Extracted from an interview first published in Notes from the Gean 3:3, December 2011.
I have recently smelled an uptick of haiku that combine an image with a “thought” of the author. In fact, it’s already become a bit of haiku cliché. Pick your image and then add “so much / still to say” or “all the words / we never said” or a hundred variations. At the October 2011 Seabeck Haiku Getaway, where John Stevenson was our featured guest, he and I had a conversation about this very topic. When I mentioned to John how I was a bit weary of this sort of formula in haiku, he immediately concurred and said he was glad it wasn’t just him who felt that way. Still, the right touch of subjectivity can be wonderful in haiku, provided that at least some part of the poem offers a clear and objective sensory image. John himself is masterful at doing this, although I’d be hard-pressed to describe why his approach succeeds where other attempts don’t. Somehow he adds just the right subjective seasoning. Take a look at the following pair of poems by John, both from his most recent book, Live Again:
takes off his glasses . . .
cold for May
someone must be first
to turn away—
The first poem is all image, all objective description. But what implications! We can imagine all sorts of sobering diagnoses that would cause John’s doctor to remove his glasses. It doesn’t take a genius to realize that the doctor is about to say something serious, but it does take a sensitive poet to stop there, to dwell in that weighty moment. But what really makes the poem fly is the unexpected shift in the third line. The unusual coldness for May tells us all we need to know about the seriousness of the diagnosis. Perhaps this third line is slightly subjective, requiring comparative knowledge on the poet’s part to know that this May is colder than usual, but it works perfectly well given the intensity of the image that precedes it.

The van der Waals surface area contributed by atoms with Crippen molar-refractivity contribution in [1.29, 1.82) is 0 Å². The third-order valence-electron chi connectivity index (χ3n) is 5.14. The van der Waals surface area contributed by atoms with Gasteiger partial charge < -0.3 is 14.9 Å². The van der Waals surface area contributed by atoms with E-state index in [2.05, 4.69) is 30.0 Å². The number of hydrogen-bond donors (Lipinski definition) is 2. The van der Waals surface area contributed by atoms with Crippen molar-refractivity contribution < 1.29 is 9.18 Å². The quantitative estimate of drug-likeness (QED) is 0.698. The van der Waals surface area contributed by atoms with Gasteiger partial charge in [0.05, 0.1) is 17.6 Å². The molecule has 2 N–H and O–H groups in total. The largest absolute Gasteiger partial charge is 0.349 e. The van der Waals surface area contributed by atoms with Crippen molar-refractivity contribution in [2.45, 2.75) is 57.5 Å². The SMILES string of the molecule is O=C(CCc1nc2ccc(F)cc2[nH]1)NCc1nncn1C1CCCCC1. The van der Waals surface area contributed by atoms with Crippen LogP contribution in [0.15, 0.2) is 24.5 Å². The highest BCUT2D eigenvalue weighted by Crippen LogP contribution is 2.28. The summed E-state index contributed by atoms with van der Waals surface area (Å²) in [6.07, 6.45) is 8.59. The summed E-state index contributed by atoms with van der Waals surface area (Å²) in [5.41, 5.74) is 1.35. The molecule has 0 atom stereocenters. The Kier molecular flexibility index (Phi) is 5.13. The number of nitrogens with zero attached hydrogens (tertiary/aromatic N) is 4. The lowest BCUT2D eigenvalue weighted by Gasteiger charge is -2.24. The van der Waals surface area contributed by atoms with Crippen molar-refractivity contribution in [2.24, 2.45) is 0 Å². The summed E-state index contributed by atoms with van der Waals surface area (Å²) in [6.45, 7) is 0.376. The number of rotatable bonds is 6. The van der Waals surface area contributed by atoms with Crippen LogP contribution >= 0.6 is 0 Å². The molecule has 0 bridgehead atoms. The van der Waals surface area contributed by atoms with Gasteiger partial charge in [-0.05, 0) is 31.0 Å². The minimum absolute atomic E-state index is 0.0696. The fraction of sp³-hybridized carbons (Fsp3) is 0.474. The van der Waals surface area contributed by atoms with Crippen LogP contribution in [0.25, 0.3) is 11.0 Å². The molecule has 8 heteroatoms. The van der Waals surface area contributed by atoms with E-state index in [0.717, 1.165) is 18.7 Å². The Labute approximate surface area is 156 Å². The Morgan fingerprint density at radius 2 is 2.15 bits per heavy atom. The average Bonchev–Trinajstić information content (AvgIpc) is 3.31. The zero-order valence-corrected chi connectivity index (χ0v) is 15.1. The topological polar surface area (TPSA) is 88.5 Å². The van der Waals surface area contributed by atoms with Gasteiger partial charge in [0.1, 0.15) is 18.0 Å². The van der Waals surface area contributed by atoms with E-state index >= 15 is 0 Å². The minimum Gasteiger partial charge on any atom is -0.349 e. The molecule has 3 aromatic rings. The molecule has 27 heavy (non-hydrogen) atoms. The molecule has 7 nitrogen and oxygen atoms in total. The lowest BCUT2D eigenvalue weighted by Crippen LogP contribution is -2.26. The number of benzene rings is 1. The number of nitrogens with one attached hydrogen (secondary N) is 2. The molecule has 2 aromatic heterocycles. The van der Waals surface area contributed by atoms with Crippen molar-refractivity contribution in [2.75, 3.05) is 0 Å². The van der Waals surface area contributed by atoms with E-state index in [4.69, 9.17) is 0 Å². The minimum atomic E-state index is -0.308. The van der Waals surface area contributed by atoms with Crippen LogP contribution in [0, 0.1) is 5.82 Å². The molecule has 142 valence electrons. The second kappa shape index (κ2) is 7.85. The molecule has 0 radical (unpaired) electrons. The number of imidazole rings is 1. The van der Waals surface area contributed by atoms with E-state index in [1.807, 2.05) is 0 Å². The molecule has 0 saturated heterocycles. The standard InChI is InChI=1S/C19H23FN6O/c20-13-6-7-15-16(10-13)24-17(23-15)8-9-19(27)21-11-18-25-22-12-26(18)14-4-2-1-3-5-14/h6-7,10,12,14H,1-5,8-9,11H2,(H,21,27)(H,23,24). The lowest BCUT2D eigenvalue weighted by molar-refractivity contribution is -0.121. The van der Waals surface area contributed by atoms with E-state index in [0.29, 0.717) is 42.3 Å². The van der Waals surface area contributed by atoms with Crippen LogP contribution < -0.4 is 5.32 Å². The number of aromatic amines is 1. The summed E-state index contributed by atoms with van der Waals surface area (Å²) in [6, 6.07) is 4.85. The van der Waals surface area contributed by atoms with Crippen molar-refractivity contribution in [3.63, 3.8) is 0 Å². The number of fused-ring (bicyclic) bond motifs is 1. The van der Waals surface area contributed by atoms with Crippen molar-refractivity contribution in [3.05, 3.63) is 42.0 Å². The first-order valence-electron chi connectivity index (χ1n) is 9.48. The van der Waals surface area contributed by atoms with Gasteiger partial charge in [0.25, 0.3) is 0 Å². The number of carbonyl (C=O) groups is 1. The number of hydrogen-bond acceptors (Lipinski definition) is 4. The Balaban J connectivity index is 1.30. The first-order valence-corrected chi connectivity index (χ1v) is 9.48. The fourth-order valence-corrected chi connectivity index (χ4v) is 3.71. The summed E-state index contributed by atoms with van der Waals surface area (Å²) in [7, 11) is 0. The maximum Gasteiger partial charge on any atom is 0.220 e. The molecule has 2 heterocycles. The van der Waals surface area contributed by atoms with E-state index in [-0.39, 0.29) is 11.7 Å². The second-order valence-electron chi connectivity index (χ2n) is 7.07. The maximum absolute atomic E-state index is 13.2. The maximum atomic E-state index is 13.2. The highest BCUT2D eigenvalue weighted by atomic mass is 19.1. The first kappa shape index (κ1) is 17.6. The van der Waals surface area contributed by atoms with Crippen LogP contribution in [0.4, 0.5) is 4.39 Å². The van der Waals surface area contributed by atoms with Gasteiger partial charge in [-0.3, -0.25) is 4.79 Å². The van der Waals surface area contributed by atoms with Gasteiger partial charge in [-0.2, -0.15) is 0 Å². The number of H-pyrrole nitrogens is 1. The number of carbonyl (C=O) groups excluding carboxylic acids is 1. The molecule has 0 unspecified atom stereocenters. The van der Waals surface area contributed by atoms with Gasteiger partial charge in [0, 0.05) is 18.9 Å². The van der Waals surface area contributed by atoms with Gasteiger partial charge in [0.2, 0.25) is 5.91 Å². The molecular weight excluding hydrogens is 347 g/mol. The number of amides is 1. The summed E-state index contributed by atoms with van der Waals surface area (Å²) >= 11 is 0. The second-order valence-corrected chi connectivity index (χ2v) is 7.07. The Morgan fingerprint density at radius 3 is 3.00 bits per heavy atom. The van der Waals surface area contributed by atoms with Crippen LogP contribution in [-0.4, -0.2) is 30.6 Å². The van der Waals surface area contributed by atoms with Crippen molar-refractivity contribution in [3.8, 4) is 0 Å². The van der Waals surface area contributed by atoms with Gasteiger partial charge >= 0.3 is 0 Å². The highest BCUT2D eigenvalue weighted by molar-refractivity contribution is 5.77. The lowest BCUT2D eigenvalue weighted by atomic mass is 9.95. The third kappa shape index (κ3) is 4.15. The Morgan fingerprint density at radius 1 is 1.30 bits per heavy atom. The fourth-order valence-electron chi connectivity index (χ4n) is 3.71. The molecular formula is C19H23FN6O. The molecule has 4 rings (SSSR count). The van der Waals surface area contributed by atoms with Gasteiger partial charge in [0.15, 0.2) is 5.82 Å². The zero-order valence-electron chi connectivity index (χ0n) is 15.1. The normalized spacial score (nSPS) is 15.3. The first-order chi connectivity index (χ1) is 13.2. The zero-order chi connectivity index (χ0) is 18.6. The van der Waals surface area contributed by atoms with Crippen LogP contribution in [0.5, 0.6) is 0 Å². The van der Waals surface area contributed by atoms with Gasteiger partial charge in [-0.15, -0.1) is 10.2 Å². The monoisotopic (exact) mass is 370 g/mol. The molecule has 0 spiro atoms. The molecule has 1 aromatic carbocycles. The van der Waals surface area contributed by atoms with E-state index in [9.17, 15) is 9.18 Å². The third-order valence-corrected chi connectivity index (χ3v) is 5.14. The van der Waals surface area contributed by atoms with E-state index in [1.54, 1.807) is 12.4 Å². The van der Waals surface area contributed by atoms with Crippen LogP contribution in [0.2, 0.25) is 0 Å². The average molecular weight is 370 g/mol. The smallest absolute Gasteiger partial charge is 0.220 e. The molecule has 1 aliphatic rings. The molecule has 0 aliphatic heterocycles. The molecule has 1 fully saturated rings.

In contrast, the second poem adds a deliberately stronger touch of subjectivity. The poet is thinking about an idea while viewing the moon. The poem is overtly self-conscious, even if only slightly. Yet still something is implied—the moon’s extreme beauty that makes it hard for anyone to turn away. That’s the trick, I think. Even when the poet uses subjectivity, the poem must still leave something unsaid, something that creates that vacuum in the poem to draw the reader in.
In The Book of Tea, though not speaking of haiku, Kakuzo Okakura said “In leaving something unsaid the beholder is given a chance to complete the idea and thus a great masterpiece irresistibly rivets your attention until you seem to become actually a part of it. A vacuum is there for you to enter and fill up to the full measure of your aesthetic emotion.” If a haiku doesn’t create some sort of vacuum by what is left out, what is there to draw the reader in? This, to me, is the true art of haiku, whether the poem includes subjective touches or not.